A SUCCESSOR TO DORE.
Since the death of Dore, there has been no one to occupy his peculiar and distinctive position
in the world of art. German critics now announce that a succesor to the weirdly imaginative French painter
has been discovered in the person of Sascha Schneider.
Schneider is a young German artist who was quite
unknown until about a year ago, when he exhibited a remarkable series of drawings on Biblical subjects.
His work was so original, so fantastic in conception, and so strong and definite in drawing, that it attracted
attention at once. An idea of its character may be gained from a description of one of the painter's latest
creations, entitled "Fighting for a Soul." This is the picture of an angel and a demon, with a
dead body lying between them on the ground. So beautiful is the attitude of the angel, so truly angelic the
expression of the face, that the hideousness of the demon is forever forgotten, and one sees only the marvelous
and poetic conception which the artist sought to convey.
All of Schneider's work is said to show great power and originality of thought. His lights and shades are strongly
contrasted. Like Dore's, his figures stand out in a weird, supernatural light; there is no questioning their meaning. His success in Europe
makes it only a matter of time when his drawings will be familiar here.
A WHEEL IN THE ROYAL ACADEMY.
The most ardent admirers of the bicycle have never dared to claim that it was a
"thing of beauty." But now it has been admitted to the Royal Academy, and the stamp and seal of art are upon it.
One of the Academicians has put a wheel on convas - a "drop frame" machine with a feminine rider. The
picture passed before the eyes of conservative English judges, and was neither skyed nor floored, but
hung on the line. Those opponents of the wheel who claim that
it is impossible for a woman to look well on a bicyle may, in future, be referred to the committee on
admission of the Royal Academy.
GIBSON AND DU MAURIER.
Since England lost her most famous illustrator, many of Mr. Charles Dana Gibson's friends and admirers have
been prophesying that he would step into Mr. Du Maurier's place, as the artistic chronicler of
contemporary social types. The London Spectator gives this interesting opinion of the American artist.
"In looking at Mr. Gibson's drawings, one is more struck by the recurrence of the models, and by the
fashion plate brilliancy of their clothing, than by close or humorous observation. Du Maurier
was a great social satirist, Keene a humorous physingnomist and a great draftsman. Mr. Gilbert is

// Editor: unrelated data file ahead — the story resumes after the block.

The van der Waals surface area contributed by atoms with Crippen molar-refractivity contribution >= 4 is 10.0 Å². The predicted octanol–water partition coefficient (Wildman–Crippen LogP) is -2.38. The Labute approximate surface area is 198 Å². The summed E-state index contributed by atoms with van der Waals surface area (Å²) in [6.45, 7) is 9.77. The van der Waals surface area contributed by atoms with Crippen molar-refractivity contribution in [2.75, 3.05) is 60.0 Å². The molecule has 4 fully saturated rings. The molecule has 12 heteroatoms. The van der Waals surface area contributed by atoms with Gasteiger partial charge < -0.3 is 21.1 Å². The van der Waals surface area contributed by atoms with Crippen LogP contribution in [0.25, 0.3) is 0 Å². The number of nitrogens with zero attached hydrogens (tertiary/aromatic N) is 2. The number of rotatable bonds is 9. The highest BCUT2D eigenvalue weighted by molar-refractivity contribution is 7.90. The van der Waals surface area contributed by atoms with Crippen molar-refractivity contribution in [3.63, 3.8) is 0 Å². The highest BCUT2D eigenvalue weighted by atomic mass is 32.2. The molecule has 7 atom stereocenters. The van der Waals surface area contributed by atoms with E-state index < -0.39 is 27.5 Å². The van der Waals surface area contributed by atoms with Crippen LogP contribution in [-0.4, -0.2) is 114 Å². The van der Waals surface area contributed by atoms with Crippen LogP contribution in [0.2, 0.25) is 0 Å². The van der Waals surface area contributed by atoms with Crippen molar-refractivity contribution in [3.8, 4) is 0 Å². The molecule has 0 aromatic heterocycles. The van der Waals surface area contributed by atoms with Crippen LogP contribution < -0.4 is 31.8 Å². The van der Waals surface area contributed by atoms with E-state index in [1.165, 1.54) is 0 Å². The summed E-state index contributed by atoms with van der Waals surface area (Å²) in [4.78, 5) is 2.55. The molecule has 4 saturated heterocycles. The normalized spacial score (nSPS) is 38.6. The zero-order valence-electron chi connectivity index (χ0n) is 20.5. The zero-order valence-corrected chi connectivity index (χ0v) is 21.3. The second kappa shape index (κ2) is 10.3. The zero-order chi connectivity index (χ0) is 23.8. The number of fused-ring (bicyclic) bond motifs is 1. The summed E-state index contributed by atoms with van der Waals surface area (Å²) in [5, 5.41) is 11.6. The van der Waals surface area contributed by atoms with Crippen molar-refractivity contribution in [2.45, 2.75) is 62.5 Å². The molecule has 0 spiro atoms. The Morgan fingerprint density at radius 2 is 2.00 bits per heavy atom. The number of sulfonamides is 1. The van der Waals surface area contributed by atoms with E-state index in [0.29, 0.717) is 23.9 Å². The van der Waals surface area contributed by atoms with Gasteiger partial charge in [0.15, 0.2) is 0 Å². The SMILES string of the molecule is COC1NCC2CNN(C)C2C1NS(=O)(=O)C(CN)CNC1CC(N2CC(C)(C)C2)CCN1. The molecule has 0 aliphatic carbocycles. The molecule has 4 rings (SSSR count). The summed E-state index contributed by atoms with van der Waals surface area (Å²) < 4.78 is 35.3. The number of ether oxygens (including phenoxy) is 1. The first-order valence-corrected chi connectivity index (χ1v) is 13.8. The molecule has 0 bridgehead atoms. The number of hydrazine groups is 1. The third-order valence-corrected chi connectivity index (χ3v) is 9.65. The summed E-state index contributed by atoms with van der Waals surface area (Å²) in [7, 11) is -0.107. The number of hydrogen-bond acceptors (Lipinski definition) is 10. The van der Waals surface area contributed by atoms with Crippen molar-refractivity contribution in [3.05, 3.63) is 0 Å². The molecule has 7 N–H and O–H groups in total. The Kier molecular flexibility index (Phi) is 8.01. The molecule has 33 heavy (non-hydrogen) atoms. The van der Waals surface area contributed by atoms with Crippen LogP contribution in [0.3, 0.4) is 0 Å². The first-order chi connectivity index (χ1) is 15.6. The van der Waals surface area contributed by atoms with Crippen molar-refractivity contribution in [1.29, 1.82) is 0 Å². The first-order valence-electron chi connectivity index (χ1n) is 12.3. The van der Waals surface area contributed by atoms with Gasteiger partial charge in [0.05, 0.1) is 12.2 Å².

neither, but rather a technically accomplished person, like our own Mr. Bernard Partridge."
The criticism recalls an oft quoted American opinion, expressed early in the artist's career, which was to the effect
that Mr. Gibson's success was due largely to the good clothes of his friends.
THE FIELD OF THE OLD MASTERS.
It is strange that with all the elaborate public buildings which have been erected in this country during the last
few years, it has been left to the modern hotel to return the American artist to the favorite field of the
old masters - mural decoration. While the great new libraries in Boston and Washington have perhaps
carried this work of mural decoration farther into the realm of art than any other buildings, the new hotels recently
erected, and those in course of construction, in New York, Chicago, and elsewhere, have given our artists the
largest fields of labor. The ample expanses of wall and ceiling offered by the public rooms of these
palatial hostelries, as well as the great sums of money lavishly expended in their furnishing, have attracted
our very best artists, and the names of such well known men as Will Low, George W. Maynard, Frank Fowler, and
J. Wells Champney appear conspicuously among the decorators of the newest metropolitan hotels.
It has been very hard for Germans to recognize the progress of women, especially in art, but
now they are beginning to acknowledge her rights, and are proving in solid and substantial ways that they recognize
her genius. For the first time a woman has been commmissioned by the government to furnish an art contribution to the public buildings.
Mrs. Cadwallader Guild, an American who has a studio in Berlin, has received an order from Postmaster
General von Stephan for two statues, representing the post and the telegraph. They are to be placed on the new post
office in the German capital.
Mrs Guild has recently executed a bust of the Duchess of Saxe Altenburg. It is now on exhibition in Berlin,
where it has attraction attention by its beauty and by the originality of its treatment. This royal portrait
in marble undoubtedly led the way for the government order.
* * * *
What is perhaps the smallest painting in the world is the work of a Flemish artist. The canvas is the
smooth side of a kernel of common white corn. So skilfully has the artist worked that even in thsi small space there is
painted a picture of considerable latitude. There is a mill on a terrace, a miller with a sack of grain on his back.
By the building stands a horse and cart, and in the roadway is a group of peasants.
* * * *
Raphael's birthplace, Urbino, in Central Italy, has honored the great painter with a monument. At the
dedication of the memorial, which took place this summer, there was opened an international exhibition of copies of the master's works.
All kinds of reproductions were shown, oil, water color, pastel, line, and photographs.
* * * *
A bit of art history, interesting especially to those who swear by the Royal Academy, is found in the statement,
made by an English publication, that of the twenty eight pictures
sold in London during 1896, at a price of $7,000 or more, every one was by a British painter.